ACC 331 assignment paper

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Question 1


a) Creating fictitious inventory by adding false count sheets to the inventory count.

b) Bringing sale for the first 10 days of the subsequent year forward

c) Postponing recognition of supplier’s invoices until the subsequent period

d) Creating false claims for credit on goods returned and volume discounts that had been supposedly agreed to by suppliers


Method procedures Account(s) affected U/O Assertion(s) Audit
a) inventory account O existence observing inventory to verify existence and amount
b) net sale O cut-off collecting independent confirmations from external parties (e.g., bank confirmation)


c) account payable U cut-off, obligation evaluating internal control
d) account receivable O existence observing the sale to verify existence and amount


*The scenario a) by creating fictitious inventory will affect the “inventory account”, and because this situation is based on the transaction to add the false count sheets to the inventory count, therefore it would be an overstatement.


*The scenario b) by bringing sale for the first 10 days of the subsequent year forward will affect the account of “net sale”, and it will be an overstatement of the sale.


*The scenario c) by postponing the recognition of supplier’s invoices until the subsequent period would affect the account of “account payable” and it is obviously an understatement.


*The scenario d) by creating false claims for credit on goods returned will affect the account of “account receivable” by increasing the credit sale and it is an overstatement.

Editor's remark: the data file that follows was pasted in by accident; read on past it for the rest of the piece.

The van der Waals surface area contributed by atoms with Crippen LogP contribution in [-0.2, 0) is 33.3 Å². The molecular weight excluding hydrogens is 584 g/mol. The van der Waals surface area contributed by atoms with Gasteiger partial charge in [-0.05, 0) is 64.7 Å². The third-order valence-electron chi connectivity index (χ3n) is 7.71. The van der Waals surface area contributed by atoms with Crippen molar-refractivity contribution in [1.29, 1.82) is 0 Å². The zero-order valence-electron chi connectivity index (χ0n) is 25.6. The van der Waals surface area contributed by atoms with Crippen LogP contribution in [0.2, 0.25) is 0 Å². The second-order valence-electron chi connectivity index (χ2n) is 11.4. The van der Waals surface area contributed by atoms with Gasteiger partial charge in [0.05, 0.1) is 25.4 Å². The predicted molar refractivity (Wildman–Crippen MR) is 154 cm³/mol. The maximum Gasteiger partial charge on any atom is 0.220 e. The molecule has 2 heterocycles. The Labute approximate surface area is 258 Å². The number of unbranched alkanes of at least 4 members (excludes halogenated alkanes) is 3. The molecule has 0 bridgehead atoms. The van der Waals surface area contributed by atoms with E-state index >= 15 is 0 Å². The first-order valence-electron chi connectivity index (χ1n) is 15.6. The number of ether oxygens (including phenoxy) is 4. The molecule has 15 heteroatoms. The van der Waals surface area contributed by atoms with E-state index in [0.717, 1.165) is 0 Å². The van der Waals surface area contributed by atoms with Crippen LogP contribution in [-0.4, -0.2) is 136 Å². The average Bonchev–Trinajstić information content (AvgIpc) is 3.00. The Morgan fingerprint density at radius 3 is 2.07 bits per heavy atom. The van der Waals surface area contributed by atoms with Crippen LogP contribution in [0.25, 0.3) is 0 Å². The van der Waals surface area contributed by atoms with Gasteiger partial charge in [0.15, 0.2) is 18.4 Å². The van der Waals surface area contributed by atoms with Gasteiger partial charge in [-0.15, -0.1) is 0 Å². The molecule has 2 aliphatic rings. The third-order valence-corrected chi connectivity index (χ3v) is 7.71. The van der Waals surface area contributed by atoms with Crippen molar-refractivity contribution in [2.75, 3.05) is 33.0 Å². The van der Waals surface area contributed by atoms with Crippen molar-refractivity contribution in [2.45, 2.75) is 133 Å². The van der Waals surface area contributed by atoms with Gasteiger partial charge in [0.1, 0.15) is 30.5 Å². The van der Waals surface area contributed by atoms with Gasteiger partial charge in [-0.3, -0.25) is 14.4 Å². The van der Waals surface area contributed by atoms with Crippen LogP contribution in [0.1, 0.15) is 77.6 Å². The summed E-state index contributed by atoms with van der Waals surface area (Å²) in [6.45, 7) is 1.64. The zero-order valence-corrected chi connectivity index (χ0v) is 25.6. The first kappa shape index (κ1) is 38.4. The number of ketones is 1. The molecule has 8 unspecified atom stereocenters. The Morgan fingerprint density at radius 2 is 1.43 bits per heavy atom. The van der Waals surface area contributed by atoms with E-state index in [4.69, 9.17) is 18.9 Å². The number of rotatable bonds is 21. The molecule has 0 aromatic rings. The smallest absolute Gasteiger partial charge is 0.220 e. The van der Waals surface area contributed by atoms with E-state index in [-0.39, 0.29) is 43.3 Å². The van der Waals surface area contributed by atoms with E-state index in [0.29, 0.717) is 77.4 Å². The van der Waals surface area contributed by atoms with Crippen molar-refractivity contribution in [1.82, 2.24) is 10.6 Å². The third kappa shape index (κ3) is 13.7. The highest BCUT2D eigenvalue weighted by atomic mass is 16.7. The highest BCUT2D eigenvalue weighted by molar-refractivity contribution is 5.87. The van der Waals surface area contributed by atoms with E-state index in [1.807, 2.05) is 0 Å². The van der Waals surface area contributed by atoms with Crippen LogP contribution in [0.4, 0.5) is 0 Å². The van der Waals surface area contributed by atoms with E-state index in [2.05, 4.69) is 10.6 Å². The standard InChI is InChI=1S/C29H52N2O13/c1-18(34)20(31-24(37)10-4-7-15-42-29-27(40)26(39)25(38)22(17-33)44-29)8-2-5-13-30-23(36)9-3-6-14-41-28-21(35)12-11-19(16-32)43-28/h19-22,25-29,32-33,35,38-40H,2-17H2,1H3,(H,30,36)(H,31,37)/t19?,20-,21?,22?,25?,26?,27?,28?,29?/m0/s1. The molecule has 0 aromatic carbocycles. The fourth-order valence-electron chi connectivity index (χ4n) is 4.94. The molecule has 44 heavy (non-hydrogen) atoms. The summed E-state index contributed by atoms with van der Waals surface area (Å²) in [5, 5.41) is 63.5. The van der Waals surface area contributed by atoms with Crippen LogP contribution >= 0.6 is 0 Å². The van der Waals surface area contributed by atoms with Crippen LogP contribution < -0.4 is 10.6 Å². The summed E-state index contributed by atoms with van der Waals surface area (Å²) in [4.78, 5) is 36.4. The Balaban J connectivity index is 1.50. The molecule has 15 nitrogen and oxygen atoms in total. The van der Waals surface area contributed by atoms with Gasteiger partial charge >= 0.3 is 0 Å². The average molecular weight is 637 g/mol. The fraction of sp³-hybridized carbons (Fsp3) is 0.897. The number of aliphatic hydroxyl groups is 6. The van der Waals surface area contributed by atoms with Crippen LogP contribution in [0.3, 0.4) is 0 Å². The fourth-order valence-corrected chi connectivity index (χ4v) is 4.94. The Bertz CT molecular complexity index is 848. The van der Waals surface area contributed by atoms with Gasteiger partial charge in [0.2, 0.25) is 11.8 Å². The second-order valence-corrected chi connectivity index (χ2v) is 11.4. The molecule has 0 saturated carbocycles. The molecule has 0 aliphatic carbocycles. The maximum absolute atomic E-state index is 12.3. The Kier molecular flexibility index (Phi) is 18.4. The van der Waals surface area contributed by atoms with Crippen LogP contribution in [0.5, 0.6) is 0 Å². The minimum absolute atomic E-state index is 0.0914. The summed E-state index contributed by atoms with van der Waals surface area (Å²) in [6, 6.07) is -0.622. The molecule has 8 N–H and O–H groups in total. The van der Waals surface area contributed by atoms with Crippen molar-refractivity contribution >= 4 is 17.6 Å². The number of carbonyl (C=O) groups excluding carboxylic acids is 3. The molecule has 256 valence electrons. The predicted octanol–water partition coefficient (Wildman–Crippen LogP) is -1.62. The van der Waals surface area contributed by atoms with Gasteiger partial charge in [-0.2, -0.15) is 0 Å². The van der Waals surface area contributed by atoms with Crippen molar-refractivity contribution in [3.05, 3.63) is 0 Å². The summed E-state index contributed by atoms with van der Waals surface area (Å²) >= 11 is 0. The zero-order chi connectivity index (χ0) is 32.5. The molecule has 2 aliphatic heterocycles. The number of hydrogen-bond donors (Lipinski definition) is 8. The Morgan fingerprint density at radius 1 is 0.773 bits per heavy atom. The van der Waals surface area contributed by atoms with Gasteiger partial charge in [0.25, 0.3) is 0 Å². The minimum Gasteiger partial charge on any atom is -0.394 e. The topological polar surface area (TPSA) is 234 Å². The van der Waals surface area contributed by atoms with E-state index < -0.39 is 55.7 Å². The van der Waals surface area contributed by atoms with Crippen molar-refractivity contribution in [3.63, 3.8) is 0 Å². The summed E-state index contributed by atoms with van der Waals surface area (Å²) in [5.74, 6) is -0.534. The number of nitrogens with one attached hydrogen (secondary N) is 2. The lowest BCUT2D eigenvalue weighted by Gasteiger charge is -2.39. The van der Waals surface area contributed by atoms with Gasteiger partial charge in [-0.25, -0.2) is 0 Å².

Question 2 Case study: audit planning and inherent risk


1. Identify at least 10 issues that could increase the inherent risk of material misstatement

2. For each issue identified, explain why they require special attention

3. Audit procedure to address the risk


Issue no.1 Heavy capital expenditure in the manufacturing facility


Inherent risk statement


When considering the inherent risk for the auditing work, as mentioned in the case the company has in the recent years invest heavily on the factory facility, hence we can assume that the security camera like many other industries such as the chemicals, petrochemicals, oil and gas will incur great expenditure in the manufacturing facility which increase the inherent risk that may not be reflected appropriately in the financial statement.


Reasons behind the inherent risk


The heavy investment in the factory facility has two major negative impacts over the business and to the company: on one hand, though the heavy investment will increase the digit shown in the asset account, but it will certainly reduce the cash flow and ability to repay the short term debt; on the other hand, the heavy expenditure will reduce the profit that could be attributable to the shareholders.


Audit procedure to address the inherent risk


To ensure that the expenditure in the manufacturing facility is real and completely reflected, observing assets to verify existence and amount in the relevant fixed assets would be very helpful to achieve this goal though it can not solve this risk fundamentally.


Issue no.2 The industry is competitive


Inherent risk statement


When the industry is more competitive or highly competitive, the inherent risk will be increased.


Reasons behind the inherent risk


The highly competitive industrial environment will increase the inherent risk because the environment is competitive and the business activities in response to the competition would be frequent and the revenue and expenditure may also tend to be uncertain and thus some misstatement of material could happen. The competition led inherent risk worth special attention since it will increase the uncertainties in the accounting accounts and increase the difficulties for the auditor to judge the situation.


Audit procedure to address the inherent risk